May 13, 2010 - By Bruce Goldman
Scientists at the Stanford University School of Medicine have pushed into place another piece of the puzzle of how Listeria monocytogenes, a dangerous food-borne pathogen, slips through the intestine’s defenses and causes disease.
Listeria monocytogenes is a hardy, if unwelcome, brunch guest. This bacterial strain thrives in salty or cold environments where prissier pests might perish: cold cuts, smoked salmon, soft cheeses and many a refrigerator. Abundant in the environment, it seldom causes disease in humans — but when it does, it’s deadly. Responsible for a mere 0.02 percent of food-borne illness, Listeria accounts for more than one in four deaths due to food-borne infections in the United States, according to the Centers for Disease Control and Prevention.
Manuel Amieva, MD, PhD, assistant professor of pediatrics and of microbiology and immunology, is the senior author of a study that describes the way Listeria grabs onto molecular handles on cells in the small intestine and then switches on those cells’ own uptake systems to hitch a ride inside. The study was published online May 13 in PLoS Pathogens. Mickey Pentecost, PhD, a recent graduate from Amieva’s laboratory, is the first author.
We think of the small intestine as a long, smooth, hollow tube through which torrents of nutrient-rich food flow. But close inspection shows that the gut’s inner surface lining, known as the intestinal epithelium, is anything but smooth. In fact, it’s much more like the Rocky Mountains than the Great Plains. The gut’s serrated character vastly increases its surface area, which in turn increases nutrient absorption.
The microscopic mountains of the intestine’s rugged surface terrain are called villi. Amieva and his colleagues have previously shown that cells at the very tips of villi are particularly vulnerable to infection by Listeria. But gaining that unauthorized access is no mean feat. The cells of the intestinal epithelium are tightly stitched together by molecules on their cell surfaces that connect them to each other.
The tight junctions formed in this way effectively seal off the intestine from the microbes that course through our digestive tracts. And luckily so: Even normally benign bugs — there are trillions of them in our gut — would cause serious problems if they could squeeze through the intestinal wall and enter the bloodstream.
Listeria and other invasive organisms manage to get around that seal, said Amieva. “You get a new intestinal epithelial lining every week,” he said. “The cells at the tips of the villi are constantly dying and being shed, at the rate of 10 billion a day. When a cell dies it is shed into the hollow space of the gut. To avoid leaving holes, the surrounding cells quickly move closer together and re-assemble tight junctions. But in the process, the normally hidden molecules that dot the sides of the cells abutting the hole — like the sides of teeth adjacent to one that just fell out — get transiently exposed.”
And therein lies a tale. As it turns out, Listeria exploits these exposed spots by doing a sophisticated two-step.
Like many other microbes, Listeria manufactures a couple of hooks (Listeria’s are known as Internalin A and Internalin B) that grab onto specific molecules protruding from cells of the intestinal lining. Internalin A’s targeted molecule, E-cadherin, is a key player in forging the junctions between adjacent cells of the gut epithelium. The target for Internalin B is C-Met, a receptor for a growth factor (growth factors are external molecules that can drastically change a cell’s behavior).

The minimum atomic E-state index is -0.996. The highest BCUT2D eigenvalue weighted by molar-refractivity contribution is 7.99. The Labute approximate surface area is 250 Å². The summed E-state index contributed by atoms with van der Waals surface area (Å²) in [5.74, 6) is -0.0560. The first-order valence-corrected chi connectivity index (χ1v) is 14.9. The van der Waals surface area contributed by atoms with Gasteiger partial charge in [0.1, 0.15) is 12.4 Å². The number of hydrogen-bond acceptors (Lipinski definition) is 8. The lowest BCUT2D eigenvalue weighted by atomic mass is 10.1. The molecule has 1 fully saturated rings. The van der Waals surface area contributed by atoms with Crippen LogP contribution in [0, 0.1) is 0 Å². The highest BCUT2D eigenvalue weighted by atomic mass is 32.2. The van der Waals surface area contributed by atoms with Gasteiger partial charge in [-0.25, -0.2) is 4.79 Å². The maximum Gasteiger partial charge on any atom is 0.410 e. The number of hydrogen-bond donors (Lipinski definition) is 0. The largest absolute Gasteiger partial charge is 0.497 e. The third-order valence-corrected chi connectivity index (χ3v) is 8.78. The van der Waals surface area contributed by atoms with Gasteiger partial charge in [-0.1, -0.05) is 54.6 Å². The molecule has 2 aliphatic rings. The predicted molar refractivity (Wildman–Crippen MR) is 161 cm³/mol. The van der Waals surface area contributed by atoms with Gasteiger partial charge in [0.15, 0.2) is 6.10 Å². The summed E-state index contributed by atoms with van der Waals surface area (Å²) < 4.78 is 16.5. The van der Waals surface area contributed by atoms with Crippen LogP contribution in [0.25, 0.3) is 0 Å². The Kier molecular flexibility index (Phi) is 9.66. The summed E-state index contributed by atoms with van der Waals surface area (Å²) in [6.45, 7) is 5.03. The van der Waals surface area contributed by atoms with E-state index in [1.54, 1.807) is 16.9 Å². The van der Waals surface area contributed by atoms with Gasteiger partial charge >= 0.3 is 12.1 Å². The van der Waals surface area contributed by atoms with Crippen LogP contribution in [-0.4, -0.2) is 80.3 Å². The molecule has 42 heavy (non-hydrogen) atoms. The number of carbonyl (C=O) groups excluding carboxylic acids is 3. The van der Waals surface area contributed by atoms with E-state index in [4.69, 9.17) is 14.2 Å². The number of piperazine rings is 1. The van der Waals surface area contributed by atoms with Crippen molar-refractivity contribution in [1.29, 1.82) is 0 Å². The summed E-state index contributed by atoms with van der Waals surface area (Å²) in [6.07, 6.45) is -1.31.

Oddly, though, both E-cadherin and C-Met are typically located along the normally inaccessible sides of villus cells. This was puzzling, said Amieva. “E-cadherin and C-Met would seem to be unlikely attachment sites. Why on earth would a microbe pick such hard-to-reach sites to grab onto?”
Amieva’s group had also previously shown that Internalin A is able to find E-cadherin only at the special remodeling junctions that occur as cells are being shed from the epithelial lining. The new study throws light on the subtle role played by Internalin B once Internalin A locks onto E-cadherin.
The group discovered that by activating C-Met, Internalin B hastens the uptake of cell-surface molecules, including E-cadherin, at villus tips where cells have been shed. Thus, Internalin A lets the bacteria find a hidden door, while Internalin B presses the button to the elevator on which Listeria rides into the cell’s business offices.
When the investigators compared, in a mouse model, the infectivity of a Listeria variant containing a functional Internalin B versus that of an engineered strain missing the molecule, they found that the bugs retaining Internalin B function were the best at being bad.
“The mutant bacteria lacking Internalin B adhered just as well as the bacteria that had it, but were slower to get inside the cells,” Amieva said.
And when the researchers sprinkled purified Internalin B on top of a layer of cells plated onto filters, they saw an uptick in the cells’ uptake of molecules from their outer surfaces, mainly at sites of cell shedding. This showed that by activating C-Met at those sites, Internalin B can accelerate the uptake of E-cadherin, along with the bug that’s clinging to this molecule.
The study, two of whose co-authors work at the University of California–San Diego, was funded by grants from the National Institutes of Health, the National Institute of Diabetes and Digestive and Kidney Diseases, the National Institute of Allergy and Infectious Diseases, and the Tashia and John Morgridge Endowed Faculty Scholar Award in Pediatrics.
More information about the Stanford Department of Microbiology and Immunology and the Department of Pediatrics, which supported this work, are available at http://microimmuno.stanford.edu/ and http://pediatrics.stanford.edu/.
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